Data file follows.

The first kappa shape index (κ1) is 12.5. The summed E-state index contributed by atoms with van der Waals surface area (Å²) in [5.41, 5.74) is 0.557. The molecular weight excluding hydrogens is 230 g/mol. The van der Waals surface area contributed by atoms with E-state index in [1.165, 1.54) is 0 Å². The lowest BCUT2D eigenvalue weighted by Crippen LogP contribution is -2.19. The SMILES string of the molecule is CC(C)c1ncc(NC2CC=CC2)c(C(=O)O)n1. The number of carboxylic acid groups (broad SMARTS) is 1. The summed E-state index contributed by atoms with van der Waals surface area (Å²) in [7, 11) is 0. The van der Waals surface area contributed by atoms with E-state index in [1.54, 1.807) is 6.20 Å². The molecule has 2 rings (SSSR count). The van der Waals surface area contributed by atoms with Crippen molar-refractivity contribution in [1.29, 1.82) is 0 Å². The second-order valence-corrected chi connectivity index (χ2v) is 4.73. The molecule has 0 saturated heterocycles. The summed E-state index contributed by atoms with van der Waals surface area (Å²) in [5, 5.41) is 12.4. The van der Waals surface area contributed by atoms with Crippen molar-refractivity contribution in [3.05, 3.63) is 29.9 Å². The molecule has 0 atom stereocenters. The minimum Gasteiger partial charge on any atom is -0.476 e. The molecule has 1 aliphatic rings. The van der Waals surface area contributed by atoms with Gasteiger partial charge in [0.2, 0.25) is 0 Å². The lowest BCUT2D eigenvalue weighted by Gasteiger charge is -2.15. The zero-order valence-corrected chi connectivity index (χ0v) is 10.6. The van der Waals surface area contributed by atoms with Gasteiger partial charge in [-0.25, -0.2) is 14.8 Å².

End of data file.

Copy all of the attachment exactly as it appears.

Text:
The first kappa shape index (κ1) is 12.5. The summed E-state index contributed by atoms with van der Waals surface area (Å²) in [5.41, 5.74) is 0.557. The molecular weight excluding hydrogens is 230 g/mol. The van der Waals surface area contributed by atoms with E-state index in [1.165, 1.54) is 0 Å². The lowest BCUT2D eigenvalue weighted by Crippen LogP contribution is -2.19. The SMILES string of the molecule is CC(C)c1ncc(NC2CC=CC2)c(C(=O)O)n1. The number of carboxylic acid groups (broad SMARTS) is 1. The summed E-state index contributed by atoms with van der Waals surface area (Å²) in [7, 11) is 0. The van der Waals surface area contributed by atoms with E-state index in [1.54, 1.807) is 6.20 Å². The molecule has 2 rings (SSSR count). The van der Waals surface area contributed by atoms with Crippen molar-refractivity contribution in [1.29, 1.82) is 0 Å². The second-order valence-corrected chi connectivity index (χ2v) is 4.73. The molecule has 0 saturated heterocycles. The summed E-state index contributed by atoms with van der Waals surface area (Å²) in [5, 5.41) is 12.4. The van der Waals surface area contributed by atoms with Crippen molar-refractivity contribution in [3.05, 3.63) is 29.9 Å². The molecule has 0 atom stereocenters. The minimum Gasteiger partial charge on any atom is -0.476 e. The molecule has 1 aliphatic rings. The van der Waals surface area contributed by atoms with Gasteiger partial charge in [0.2, 0.25) is 0 Å². The lowest BCUT2D eigenvalue weighted by Gasteiger charge is -2.15. The zero-order valence-corrected chi connectivity index (χ0v) is 10.6. The van der Waals surface area contributed by atoms with Gasteiger partial charge in [-0.25, -0.2) is 14.8 Å².